Having written with any number of talented songwriters in the industry - in just about every genre - perhaps Randy's favorite co-writer is his daughter, Maia. Since they've been working together and writing together her whole life, Randy says, "there's a lot of understood common information, where if I'm with another writer, especially one I haven't worked with very often, it's kind of a delicate thing. It's like being on a date with somebody; you don't want to push too hard, or be too submissive, or don't know yet politically or where their sensibilities are as far as what kind of music they like, so it's a discovery thing for you to find out who you're working with a lot."
"With Maia, we know each other, and we know our tastes. A lot of stuff is conveyed just with a look. It's much more direct and clear when her and I work. And also there's no need to be careful. If I throw out an idea and she thinks it's lame, she'll say so. And vice versa. And you don't have to dance around it, because we both totally respect each other's talent. There's no ego to massage. It's just like, 'No, it's not gonna work. What about this?' Whereas with somebody else you have to be much more delicate because you don't know them well enough to know that they're comfortable with that kind of communication. And we are, because we know each other so well."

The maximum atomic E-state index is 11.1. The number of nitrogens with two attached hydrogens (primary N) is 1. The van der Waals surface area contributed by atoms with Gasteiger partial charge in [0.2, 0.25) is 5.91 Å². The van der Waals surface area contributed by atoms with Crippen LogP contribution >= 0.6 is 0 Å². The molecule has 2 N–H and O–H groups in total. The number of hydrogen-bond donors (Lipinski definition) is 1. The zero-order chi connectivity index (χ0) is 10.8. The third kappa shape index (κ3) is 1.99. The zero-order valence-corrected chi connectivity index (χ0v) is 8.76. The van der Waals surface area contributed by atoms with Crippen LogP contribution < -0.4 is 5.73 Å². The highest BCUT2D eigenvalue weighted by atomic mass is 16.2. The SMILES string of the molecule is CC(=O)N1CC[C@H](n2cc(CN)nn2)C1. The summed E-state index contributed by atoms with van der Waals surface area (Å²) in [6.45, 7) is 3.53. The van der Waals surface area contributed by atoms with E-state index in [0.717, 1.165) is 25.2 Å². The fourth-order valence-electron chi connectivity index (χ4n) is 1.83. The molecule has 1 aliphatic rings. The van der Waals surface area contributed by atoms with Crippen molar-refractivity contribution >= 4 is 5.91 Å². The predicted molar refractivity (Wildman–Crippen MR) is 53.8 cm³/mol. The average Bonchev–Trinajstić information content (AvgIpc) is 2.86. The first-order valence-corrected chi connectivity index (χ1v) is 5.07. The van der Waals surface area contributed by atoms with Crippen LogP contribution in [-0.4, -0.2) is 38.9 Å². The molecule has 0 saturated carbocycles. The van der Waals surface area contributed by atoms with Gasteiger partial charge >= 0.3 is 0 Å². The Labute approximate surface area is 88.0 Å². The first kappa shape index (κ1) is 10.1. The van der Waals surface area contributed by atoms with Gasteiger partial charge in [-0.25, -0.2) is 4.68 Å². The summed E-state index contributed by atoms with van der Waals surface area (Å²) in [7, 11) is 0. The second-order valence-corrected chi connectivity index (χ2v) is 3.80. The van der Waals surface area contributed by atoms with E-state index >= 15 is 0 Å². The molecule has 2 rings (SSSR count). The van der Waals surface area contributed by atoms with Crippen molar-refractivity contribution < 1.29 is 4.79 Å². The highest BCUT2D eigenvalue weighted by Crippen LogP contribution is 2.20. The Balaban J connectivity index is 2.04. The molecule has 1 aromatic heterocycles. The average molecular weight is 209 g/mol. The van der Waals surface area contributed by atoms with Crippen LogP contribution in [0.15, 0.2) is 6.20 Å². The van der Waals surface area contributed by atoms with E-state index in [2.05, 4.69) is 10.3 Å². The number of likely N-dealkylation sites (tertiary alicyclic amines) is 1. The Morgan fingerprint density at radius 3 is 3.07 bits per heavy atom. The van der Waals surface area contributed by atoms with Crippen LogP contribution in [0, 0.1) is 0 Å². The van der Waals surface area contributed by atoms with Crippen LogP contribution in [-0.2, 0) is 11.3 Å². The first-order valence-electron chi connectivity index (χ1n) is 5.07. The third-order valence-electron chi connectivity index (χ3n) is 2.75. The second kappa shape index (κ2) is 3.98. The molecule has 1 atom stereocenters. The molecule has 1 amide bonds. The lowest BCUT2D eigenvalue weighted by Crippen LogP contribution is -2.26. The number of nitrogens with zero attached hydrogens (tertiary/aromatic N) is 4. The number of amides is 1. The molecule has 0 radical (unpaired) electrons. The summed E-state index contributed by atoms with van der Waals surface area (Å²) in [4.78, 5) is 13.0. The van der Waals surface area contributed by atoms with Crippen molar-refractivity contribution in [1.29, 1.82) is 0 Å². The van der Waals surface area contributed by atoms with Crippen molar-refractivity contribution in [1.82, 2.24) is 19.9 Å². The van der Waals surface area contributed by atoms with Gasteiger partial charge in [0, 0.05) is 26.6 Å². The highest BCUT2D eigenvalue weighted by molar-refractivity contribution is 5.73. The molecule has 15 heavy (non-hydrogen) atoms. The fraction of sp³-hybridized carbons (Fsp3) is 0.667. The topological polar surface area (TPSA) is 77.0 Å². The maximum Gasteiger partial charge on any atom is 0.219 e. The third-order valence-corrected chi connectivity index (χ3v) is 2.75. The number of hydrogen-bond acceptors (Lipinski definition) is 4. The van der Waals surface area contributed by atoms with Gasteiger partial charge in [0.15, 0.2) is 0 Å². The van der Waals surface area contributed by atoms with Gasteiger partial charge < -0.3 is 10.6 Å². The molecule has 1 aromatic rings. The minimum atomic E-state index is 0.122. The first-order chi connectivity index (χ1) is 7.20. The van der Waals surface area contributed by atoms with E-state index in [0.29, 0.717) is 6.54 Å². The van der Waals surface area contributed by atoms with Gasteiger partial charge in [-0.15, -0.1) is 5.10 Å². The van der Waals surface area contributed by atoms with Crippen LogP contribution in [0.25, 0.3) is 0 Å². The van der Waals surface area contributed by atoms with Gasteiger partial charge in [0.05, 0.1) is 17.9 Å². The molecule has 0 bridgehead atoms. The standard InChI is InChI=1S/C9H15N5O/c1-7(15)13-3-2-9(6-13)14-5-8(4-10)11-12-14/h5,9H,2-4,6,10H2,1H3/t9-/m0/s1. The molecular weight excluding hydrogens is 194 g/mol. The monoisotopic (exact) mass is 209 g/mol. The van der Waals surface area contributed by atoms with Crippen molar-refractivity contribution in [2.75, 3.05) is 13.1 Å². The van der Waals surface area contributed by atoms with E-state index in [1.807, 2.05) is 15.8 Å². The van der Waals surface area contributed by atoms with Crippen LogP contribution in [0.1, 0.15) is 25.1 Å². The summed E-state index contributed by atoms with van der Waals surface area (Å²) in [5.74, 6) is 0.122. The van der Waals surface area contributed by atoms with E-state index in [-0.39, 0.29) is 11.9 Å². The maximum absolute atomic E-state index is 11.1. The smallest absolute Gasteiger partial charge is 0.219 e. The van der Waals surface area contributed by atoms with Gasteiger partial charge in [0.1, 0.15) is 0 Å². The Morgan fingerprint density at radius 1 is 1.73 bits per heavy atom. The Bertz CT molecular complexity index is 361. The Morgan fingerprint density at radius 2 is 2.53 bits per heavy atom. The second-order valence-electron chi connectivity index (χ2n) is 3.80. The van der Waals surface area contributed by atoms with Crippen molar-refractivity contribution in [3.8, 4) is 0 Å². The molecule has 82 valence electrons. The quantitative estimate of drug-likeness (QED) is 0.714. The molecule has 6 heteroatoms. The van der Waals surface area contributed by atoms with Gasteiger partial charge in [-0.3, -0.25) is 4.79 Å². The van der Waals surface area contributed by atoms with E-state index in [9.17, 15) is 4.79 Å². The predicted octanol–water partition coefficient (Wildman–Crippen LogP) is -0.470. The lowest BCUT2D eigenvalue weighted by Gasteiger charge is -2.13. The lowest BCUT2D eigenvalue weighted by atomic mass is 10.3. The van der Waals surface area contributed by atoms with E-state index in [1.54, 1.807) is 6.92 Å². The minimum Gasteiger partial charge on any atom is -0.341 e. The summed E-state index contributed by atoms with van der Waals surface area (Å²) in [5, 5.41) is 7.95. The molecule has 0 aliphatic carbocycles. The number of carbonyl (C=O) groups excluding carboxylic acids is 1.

Writing about deep romantic feelings is easier, as well, since characters can be created and the emotions written about in third person. And Randy says he tends to write in third person, anyway, even if he is borrowing from his own experiences to contribute. "I'm still talking about, well, here's the singer, he walks into the room, or she walks into the room, and this happens. It's easy to talk about it once-removed, so that you're not trying to tell a personal real-life story. And that also backs you up so that in your own mind you're opened up to include other people's stories and variations on the story. If you try to hold to your own story too closely you get really limited where the song can go. I almost always talk that way when I'm writing, so that's not really an issue with Maia." (Read more in our interview with Randy Sharp